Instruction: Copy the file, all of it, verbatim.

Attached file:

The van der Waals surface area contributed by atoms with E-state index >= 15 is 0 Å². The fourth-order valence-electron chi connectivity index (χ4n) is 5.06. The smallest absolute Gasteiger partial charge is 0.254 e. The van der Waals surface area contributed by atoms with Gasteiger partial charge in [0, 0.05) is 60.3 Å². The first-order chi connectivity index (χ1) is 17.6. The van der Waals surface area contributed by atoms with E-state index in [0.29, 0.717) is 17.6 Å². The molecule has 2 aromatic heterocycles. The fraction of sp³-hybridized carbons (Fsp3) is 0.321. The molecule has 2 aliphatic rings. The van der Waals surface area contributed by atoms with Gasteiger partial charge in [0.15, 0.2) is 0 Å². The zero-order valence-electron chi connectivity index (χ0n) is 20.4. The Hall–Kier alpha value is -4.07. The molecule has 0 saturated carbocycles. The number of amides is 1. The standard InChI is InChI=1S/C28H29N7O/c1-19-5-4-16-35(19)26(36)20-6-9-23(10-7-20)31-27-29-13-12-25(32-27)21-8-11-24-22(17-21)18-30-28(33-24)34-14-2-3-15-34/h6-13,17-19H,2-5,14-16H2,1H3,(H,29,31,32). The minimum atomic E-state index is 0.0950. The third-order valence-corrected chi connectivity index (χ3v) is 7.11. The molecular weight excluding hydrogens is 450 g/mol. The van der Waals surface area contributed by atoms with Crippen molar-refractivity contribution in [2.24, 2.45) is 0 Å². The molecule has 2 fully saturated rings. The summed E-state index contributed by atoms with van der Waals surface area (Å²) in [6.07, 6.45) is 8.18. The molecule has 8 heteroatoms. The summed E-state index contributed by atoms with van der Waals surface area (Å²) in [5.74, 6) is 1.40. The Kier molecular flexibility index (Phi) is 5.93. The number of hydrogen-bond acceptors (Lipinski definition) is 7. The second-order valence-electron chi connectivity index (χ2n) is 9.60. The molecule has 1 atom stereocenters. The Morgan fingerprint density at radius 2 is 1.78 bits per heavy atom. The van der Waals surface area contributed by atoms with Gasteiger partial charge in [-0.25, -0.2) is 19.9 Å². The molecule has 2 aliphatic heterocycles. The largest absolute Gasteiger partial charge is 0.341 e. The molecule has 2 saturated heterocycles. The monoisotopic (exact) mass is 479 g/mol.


The van der Waals surface area contributed by atoms with E-state index >= 15 is 0 Å². The fourth-order valence-electron chi connectivity index (χ4n) is 5.06. The smallest absolute Gasteiger partial charge is 0.254 e. The van der Waals surface area contributed by atoms with Gasteiger partial charge in [0, 0.05) is 60.3 Å². The first-order chi connectivity index (χ1) is 17.6. The van der Waals surface area contributed by atoms with E-state index in [0.29, 0.717) is 17.6 Å². The molecule has 2 aromatic heterocycles. The fraction of sp³-hybridized carbons (Fsp3) is 0.321. The molecule has 2 aliphatic rings. The van der Waals surface area contributed by atoms with Gasteiger partial charge in [0.15, 0.2) is 0 Å². The zero-order valence-electron chi connectivity index (χ0n) is 20.4. The Hall–Kier alpha value is -4.07. The molecule has 0 saturated carbocycles. The number of amides is 1. The standard InChI is InChI=1S/C28H29N7O/c1-19-5-4-16-35(19)26(36)20-6-9-23(10-7-20)31-27-29-13-12-25(32-27)21-8-11-24-22(17-21)18-30-28(33-24)34-14-2-3-15-34/h6-13,17-19H,2-5,14-16H2,1H3,(H,29,31,32). The minimum atomic E-state index is 0.0950. The third-order valence-corrected chi connectivity index (χ3v) is 7.11. The molecular weight excluding hydrogens is 450 g/mol. The van der Waals surface area contributed by atoms with Crippen molar-refractivity contribution in [2.24, 2.45) is 0 Å². The molecule has 2 fully saturated rings. The summed E-state index contributed by atoms with van der Waals surface area (Å²) in [6.07, 6.45) is 8.18. The molecule has 8 heteroatoms. The summed E-state index contributed by atoms with van der Waals surface area (Å²) in [5.74, 6) is 1.40. The Kier molecular flexibility index (Phi) is 5.93. The number of hydrogen-bond acceptors (Lipinski definition) is 7. The second-order valence-electron chi connectivity index (χ2n) is 9.60. The molecule has 1 atom stereocenters. The Morgan fingerprint density at radius 2 is 1.78 bits per heavy atom. The van der Waals surface area contributed by atoms with Gasteiger partial charge in [-0.25, -0.2) is 19.9 Å². The molecule has 2 aliphatic heterocycles. The largest absolute Gasteiger partial charge is 0.341 e. The molecule has 2 saturated heterocycles. The monoisotopic (exact) mass is 479 g/mol.